Ontario horses whose jobs with riding schools, camps and trail rides were lost or cut back during the COVID-19 pandemic may be eligible for funding toward their upkeep.
The province on Thursday announced a $3 million equine hardship program would launch starting Monday (Jan. 18) help “horse experience” businesses cover animal maintenance costs.
The program is “specifically designed for horse experience businesses that are not eligible for other agriculture-related programs that help farmers manage risk” such as AgriStability or the Risk Management Program (RMP).
Eligible individual businesses offering horse-related experiences can apply for up to $2,500 per horse, up to $20,000 maximum, to help cover “direct costs” — such as feed, water, veterinary care and farrier services — incurred between March 17, 2020 and Feb. 28. 2021.
At least 150 such operations exist in Ontario including riding schools, horse camp and trail ride operations, therapeutic riding centres and horse-drawn carriage and sleigh ride providers, the province said.
An eligible business must have earned at least 50 per cent of its 2019 revenue from horse experience activities, and must have pandemic-related revenue losses in 2020 worth at least 50 per cent of the 2019 earnings.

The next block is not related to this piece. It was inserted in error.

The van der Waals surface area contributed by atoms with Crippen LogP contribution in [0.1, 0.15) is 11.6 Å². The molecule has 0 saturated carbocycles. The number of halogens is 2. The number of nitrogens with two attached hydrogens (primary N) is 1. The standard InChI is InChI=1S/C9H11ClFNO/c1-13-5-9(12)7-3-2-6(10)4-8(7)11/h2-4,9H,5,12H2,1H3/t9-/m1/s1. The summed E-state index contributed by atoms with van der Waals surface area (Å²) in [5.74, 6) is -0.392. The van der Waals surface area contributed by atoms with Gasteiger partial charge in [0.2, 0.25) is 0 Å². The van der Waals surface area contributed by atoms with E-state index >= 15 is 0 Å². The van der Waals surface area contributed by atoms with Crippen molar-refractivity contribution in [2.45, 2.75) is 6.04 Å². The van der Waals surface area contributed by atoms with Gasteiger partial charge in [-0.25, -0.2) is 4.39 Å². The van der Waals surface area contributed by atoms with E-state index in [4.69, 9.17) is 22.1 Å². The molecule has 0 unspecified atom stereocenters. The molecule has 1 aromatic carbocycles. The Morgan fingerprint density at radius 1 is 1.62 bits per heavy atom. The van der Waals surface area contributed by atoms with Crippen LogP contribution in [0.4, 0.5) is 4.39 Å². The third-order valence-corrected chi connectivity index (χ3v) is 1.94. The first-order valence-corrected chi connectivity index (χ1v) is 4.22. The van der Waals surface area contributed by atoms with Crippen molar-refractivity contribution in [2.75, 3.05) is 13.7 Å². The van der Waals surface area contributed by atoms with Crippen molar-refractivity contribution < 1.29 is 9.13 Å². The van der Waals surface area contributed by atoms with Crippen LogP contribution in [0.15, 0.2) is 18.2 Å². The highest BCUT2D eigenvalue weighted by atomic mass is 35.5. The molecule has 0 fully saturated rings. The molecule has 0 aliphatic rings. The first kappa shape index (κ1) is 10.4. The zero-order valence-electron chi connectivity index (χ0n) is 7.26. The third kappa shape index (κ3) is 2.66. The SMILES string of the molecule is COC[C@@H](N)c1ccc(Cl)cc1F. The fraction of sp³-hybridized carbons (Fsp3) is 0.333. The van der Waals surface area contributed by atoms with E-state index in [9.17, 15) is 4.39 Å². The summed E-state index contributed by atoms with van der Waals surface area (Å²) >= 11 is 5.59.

Such a business must attest it’s “facing hardship as a result of COVID-19 that will make it difficult to care for the horses.”
Enrolment and claim forms will be accepted until March 12 or the program budget is fully booked up, whichever comes first, the province said.
Not all horses used for horse-experience work may qualify for funding, the province noted. Horses that are kept also for competition (racing, show jumping), breeding, boarding income, or the business operators’ or family members’ own riding, are not covered. Retired or rescue horses are also not covered.
Costs not eligible under the program include labour; overhead; taxes (including HST); refundable or rebatable expenses; costs for businesses or horses located outside the province; prepayment for goods not fully received by Feb. 28; and veterinary costs for euthanizing an animal. — Glacier FarmMedia Network